WFRC: Aaron Wilson
As part of our second CoL Meeting of the term, we had an opportunity to once again hear from Dr Aaron Wilson from the Wolf Fisher Research Centre. Dr Wilson pointed out the importance of recognising patterns and identifying Valued Learning Outcomes. Below are my notes and take aways from the session.
Recap of Session 1:
Don’t focus your inquiry on the low hanging fruit things...what are the stubborn issues in your classroom and what can we do about it?
Teaching as Inquiry should not be an individual thing. In order to effectively change the cluster, we need to be grouped together more often to discuss our challenges and successes to ultimately make change for everyone.
Point of thought: Are our inquiry groups too small? Should we be focusing on our whole class or a larger group of students within our class?
Pattern Recognition: we need to come together as educators to see the patterns in our successes and failures so we can ALL learn from them.
Identifying Valued Learning Outcomes (VLOs):
- Māori learning as Māori
- Key competencies
- Affective outcomes
- Able to read and comprehend unfamiliar, age appropriate, texts independently - PAT/asTTle
- Develops in reading ability at an at least expected rate of progress - PAT/asTTle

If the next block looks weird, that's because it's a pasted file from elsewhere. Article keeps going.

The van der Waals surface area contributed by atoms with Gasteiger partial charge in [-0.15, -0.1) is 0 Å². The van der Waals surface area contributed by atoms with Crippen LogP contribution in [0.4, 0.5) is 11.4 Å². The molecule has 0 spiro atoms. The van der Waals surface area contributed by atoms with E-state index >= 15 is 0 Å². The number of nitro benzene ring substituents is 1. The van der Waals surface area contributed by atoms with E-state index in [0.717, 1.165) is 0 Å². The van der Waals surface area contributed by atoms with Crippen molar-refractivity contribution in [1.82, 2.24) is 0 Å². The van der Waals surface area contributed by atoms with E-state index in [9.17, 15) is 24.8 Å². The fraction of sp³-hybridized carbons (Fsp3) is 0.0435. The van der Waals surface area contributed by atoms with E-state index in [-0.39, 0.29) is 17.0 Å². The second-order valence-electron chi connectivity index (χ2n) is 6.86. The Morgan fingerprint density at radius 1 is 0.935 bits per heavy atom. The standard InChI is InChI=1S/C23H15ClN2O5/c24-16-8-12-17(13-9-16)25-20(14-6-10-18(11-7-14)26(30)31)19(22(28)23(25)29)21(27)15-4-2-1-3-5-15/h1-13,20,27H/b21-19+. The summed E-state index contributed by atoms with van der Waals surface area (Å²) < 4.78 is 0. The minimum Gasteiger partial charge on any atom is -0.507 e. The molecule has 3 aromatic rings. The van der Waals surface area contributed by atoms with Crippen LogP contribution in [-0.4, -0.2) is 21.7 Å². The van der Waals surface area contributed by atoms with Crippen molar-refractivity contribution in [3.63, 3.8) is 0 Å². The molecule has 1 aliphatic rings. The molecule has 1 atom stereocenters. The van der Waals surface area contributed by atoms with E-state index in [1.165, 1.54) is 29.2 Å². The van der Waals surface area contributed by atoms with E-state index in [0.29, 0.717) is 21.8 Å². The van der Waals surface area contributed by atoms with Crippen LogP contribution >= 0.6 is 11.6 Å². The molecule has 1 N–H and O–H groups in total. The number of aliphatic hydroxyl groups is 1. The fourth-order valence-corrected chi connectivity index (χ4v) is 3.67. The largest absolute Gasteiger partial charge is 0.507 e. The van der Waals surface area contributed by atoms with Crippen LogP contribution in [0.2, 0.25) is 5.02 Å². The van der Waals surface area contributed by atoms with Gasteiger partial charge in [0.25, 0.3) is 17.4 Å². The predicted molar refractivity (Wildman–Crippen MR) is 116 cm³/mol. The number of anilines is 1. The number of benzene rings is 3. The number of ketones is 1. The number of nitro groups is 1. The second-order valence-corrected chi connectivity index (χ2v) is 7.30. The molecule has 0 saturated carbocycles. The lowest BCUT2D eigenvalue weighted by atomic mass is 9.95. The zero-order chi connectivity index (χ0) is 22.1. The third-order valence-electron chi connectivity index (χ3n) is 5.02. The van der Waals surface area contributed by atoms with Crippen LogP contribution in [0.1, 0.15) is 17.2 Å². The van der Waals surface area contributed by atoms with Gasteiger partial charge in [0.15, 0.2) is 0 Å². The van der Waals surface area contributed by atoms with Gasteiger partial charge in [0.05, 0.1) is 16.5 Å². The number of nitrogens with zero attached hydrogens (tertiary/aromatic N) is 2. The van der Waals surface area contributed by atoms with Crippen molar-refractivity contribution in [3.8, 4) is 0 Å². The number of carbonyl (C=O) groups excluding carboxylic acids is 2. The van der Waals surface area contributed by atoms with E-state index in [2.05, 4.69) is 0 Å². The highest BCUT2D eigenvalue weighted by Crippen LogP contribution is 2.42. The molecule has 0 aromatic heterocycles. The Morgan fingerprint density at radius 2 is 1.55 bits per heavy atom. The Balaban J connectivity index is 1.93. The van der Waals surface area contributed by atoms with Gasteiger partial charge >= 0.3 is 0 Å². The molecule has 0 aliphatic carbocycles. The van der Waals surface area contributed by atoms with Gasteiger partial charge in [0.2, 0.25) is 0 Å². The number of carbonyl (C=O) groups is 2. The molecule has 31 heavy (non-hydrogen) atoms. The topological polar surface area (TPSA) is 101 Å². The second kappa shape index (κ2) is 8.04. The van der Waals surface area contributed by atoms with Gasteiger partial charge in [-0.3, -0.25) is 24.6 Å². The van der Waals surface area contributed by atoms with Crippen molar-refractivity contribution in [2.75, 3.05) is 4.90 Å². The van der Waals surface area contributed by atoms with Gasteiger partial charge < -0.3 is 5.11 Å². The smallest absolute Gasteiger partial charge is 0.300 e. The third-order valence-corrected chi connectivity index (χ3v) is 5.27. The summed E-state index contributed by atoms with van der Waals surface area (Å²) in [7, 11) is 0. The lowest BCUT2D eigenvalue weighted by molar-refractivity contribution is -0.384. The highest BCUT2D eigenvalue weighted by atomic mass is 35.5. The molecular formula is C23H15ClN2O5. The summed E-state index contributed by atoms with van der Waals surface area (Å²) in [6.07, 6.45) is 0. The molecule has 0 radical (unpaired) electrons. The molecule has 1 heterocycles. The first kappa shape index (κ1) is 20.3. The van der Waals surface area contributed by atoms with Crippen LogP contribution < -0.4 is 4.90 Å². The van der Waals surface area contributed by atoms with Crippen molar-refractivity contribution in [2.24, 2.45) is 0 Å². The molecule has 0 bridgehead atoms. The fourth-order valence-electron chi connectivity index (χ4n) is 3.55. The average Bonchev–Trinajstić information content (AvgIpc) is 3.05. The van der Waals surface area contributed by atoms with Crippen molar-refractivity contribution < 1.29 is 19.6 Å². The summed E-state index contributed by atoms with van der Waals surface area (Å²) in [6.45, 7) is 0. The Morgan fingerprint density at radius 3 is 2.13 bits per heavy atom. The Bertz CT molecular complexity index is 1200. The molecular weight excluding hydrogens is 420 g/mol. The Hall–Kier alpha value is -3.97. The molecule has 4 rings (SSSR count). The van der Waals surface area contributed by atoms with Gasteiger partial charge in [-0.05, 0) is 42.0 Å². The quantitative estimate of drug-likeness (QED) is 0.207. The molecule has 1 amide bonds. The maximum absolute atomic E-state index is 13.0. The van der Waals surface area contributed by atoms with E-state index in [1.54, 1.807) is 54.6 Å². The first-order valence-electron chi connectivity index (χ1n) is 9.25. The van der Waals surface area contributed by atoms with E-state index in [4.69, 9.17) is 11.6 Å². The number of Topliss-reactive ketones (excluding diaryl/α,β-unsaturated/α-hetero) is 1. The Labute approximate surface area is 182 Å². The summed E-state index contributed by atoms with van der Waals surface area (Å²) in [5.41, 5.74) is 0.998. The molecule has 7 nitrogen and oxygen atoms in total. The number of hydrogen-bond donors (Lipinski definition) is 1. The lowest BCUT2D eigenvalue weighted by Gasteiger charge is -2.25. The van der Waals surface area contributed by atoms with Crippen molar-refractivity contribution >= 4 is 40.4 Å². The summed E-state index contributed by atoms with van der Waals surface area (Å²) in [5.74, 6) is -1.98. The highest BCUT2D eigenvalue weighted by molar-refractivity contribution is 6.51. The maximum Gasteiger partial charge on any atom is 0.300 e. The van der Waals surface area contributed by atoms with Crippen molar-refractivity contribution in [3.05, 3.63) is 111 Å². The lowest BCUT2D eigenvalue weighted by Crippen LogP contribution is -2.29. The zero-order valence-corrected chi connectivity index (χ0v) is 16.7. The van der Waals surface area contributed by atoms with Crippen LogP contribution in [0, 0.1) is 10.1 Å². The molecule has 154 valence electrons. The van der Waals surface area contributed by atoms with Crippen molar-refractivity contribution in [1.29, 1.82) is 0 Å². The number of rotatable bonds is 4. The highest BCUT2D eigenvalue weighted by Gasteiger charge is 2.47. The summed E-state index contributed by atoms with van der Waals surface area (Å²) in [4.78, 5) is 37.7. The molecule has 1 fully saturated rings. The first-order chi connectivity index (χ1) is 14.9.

- Reads regularly in and out of school
- Loves reading
- Has strategies for selecting texts for particular purposes
- Knows that some texts will require resilience and persistence to make meaning from
- Has a toolbox of strategies that s/he can use deliberately
- Can synthesise across multiple texts
- Considers connections between oral, written and visual language
- Can read critically and is hyper-aware of authors’ positioning of readers
- Appreciates aesthetic properties of language and literature
When you value things that are not texted in standardised tests you need to look at things much differently.
Point to Ponder:
For the problems that we are looking at, in order to build a really rich picture of student LEARNING (achievement and progress) what is that we need to know and how will you measure it? How can we find out what children CAN do?